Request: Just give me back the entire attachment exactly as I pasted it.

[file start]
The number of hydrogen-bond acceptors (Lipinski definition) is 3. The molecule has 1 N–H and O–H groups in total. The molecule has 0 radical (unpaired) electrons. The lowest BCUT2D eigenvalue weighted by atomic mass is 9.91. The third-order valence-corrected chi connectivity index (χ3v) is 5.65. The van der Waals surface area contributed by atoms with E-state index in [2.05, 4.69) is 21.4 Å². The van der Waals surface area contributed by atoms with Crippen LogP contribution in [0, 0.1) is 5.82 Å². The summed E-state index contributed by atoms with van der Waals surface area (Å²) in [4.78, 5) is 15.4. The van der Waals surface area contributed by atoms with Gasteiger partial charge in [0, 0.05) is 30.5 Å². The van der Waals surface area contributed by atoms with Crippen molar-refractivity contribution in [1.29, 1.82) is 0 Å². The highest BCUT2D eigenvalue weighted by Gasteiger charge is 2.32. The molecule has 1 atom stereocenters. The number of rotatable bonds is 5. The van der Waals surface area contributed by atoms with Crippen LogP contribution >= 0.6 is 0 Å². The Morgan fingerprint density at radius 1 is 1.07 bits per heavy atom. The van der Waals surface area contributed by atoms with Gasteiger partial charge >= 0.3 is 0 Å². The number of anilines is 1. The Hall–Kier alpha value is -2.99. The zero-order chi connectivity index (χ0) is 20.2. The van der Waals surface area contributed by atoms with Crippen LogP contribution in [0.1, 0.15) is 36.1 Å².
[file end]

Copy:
The number of hydrogen-bond acceptors (Lipinski definition) is 3. The molecule has 1 N–H and O–H groups in total. The molecule has 0 radical (unpaired) electrons. The lowest BCUT2D eigenvalue weighted by atomic mass is 9.91. The third-order valence-corrected chi connectivity index (χ3v) is 5.65. The van der Waals surface area contributed by atoms with E-state index in [2.05, 4.69) is 21.4 Å². The van der Waals surface area contributed by atoms with Crippen LogP contribution in [0, 0.1) is 5.82 Å². The summed E-state index contributed by atoms with van der Waals surface area (Å²) in [4.78, 5) is 15.4. The van der Waals surface area contributed by atoms with Gasteiger partial charge in [0, 0.05) is 30.5 Å². The van der Waals surface area contributed by atoms with Crippen molar-refractivity contribution in [1.29, 1.82) is 0 Å². The highest BCUT2D eigenvalue weighted by Gasteiger charge is 2.32. The molecule has 1 atom stereocenters. The number of rotatable bonds is 5. The van der Waals surface area contributed by atoms with Crippen LogP contribution >= 0.6 is 0 Å². The Morgan fingerprint density at radius 1 is 1.07 bits per heavy atom. The van der Waals surface area contributed by atoms with Gasteiger partial charge >= 0.3 is 0 Å². The number of anilines is 1. The Hall–Kier alpha value is -2.99. The zero-order chi connectivity index (χ0) is 20.2. The van der Waals surface area contributed by atoms with Crippen LogP contribution in [0.1, 0.15) is 36.1 Å².